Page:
nachricht Cereals use chemical defenses in a multifunctional manner against different herbivores
06.12.2018 | Max-Planck-Institut für chemische Ökologie

nachricht Can rice filter water from ag fields?
05.12.2018 | American Society of Agronomy

All articles from Agricultural and Forestry Science >>>

The most recent press releases about innovation >>>

Die letzten 5 Focus-News des innovations-reports im Überblick:

Im Focus: New megalibrary approach proves useful for the rapid discovery of new materials

Northwestern discovery tool is thousands of times faster than conventional screening methods

Different eras of civilization are defined by the discovery of new materials, as new materials drive new capabilities. And yet, identifying the best material...

Im Focus: Data storage using individual molecules

Researchers from the University of Basel have reported a new method that allows the physical state of just a few atoms or molecules within a network to be controlled. It is based on the spontaneous self-organization of molecules into extensive networks with pores about one nanometer in size. In the journal ‘small’, the physicists reported on their investigations, which could be of particular importance for the development of new storage devices.

Around the world, researchers are attempting to shrink data storage devices to achieve as large a storage capacity in as small a space as possible. In almost...

Im Focus: Data use draining your battery? Tiny device to speed up memory while also saving power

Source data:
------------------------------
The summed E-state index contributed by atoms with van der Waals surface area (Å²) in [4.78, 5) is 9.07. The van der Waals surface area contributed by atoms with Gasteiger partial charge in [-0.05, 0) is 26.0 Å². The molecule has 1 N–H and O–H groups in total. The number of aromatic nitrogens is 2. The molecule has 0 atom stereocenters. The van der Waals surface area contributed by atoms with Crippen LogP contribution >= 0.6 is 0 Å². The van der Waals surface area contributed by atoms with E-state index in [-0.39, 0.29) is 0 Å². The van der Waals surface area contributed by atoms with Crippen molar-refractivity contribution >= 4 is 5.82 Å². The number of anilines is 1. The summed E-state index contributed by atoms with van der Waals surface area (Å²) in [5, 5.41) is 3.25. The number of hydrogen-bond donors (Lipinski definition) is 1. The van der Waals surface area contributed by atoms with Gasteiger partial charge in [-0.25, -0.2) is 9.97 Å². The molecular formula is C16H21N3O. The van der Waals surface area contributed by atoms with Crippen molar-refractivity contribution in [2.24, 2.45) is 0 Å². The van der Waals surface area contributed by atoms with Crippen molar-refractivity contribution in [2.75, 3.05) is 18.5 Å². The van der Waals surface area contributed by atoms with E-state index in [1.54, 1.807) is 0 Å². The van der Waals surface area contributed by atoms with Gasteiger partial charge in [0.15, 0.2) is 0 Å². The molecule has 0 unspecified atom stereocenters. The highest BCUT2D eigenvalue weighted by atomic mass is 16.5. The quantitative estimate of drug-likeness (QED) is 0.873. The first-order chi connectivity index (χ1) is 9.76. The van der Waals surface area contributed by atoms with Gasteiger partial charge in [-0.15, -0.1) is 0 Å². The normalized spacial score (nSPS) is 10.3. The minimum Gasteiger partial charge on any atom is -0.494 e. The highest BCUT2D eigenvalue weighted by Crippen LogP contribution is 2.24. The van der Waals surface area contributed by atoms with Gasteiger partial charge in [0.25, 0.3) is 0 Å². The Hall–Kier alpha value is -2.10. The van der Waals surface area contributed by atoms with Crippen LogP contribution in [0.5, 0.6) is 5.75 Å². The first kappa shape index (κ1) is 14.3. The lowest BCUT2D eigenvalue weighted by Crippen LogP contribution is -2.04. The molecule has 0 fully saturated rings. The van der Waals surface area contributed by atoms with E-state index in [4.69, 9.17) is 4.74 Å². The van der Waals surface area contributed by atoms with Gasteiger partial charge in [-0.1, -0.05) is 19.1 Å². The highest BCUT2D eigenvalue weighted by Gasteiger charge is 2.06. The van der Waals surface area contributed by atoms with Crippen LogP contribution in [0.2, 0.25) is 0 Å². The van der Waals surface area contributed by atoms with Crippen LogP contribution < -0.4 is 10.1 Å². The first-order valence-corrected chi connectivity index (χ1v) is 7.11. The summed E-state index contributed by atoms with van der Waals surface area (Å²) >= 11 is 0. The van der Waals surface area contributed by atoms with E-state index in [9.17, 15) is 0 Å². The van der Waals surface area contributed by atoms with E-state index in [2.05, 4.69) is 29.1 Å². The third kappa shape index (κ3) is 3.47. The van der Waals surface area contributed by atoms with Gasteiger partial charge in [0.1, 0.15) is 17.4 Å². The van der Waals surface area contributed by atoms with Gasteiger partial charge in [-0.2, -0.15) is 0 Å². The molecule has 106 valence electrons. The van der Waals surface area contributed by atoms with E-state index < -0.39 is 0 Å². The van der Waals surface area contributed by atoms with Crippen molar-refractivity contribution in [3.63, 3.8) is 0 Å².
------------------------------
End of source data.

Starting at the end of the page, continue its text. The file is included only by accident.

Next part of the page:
The more objects we make "smart," from watches to entire buildings, the greater the need for these devices to store and retrieve massive amounts of data quickly without consuming too much power.

Millions of new memory cells could be part of a computer chip and provide that speed and energy savings, thanks to the discovery of a previously unobserved...

Im Focus: An energy-efficient way to stay warm: Sew high-tech heating patches to your clothes

Personal patches could reduce energy waste in buildings, Rutgers-led study says

What if, instead of turning up the thermostat, you could warm up with high-tech, flexible patches sewn into your clothes - while significantly reducing your...

Im Focus: Lethal combination: Drug cocktail turns off the juice to cancer cells

A widely used diabetes medication combined with an antihypertensive drug specifically inhibits tumor growth – this was discovered by researchers from the University of Basel’s Biozentrum two years ago. In a follow-up study, recently published in “Cell Reports”, the scientists report that this drug cocktail induces cancer cell death by switching off their energy supply.

The widely used anti-diabetes drug metformin not only reduces blood sugar but also has an anti-cancer effect. However, the metformin dose commonly used in the...

All Focus news of the innovation-report >>>

Anzeige

Anzeige

VideoLinks
Industry & Economy
Event News

ICTM Conference 2019: Digitization emerges as an engineering trend for turbomachinery construction

12.12.2018 | Event News

New Plastics Economy Investor Forum - Meeting Point for Innovations

10.12.2018 | Event News

EGU 2019 meeting: Media registration now open

06.12.2018 | Event News

 
Latest News

New megalibrary approach proves useful for the rapid discovery of new materials

19.12.2018 | Materials Sciences

Artificial intelligence meets materials science

19.12.2018 | Materials Sciences

Gut microbiome regulates the intestinal immune system, researchers find

19.12.2018 | Life Sciences

VideoLinks
Science & Research
Overview of more VideoLinks >>>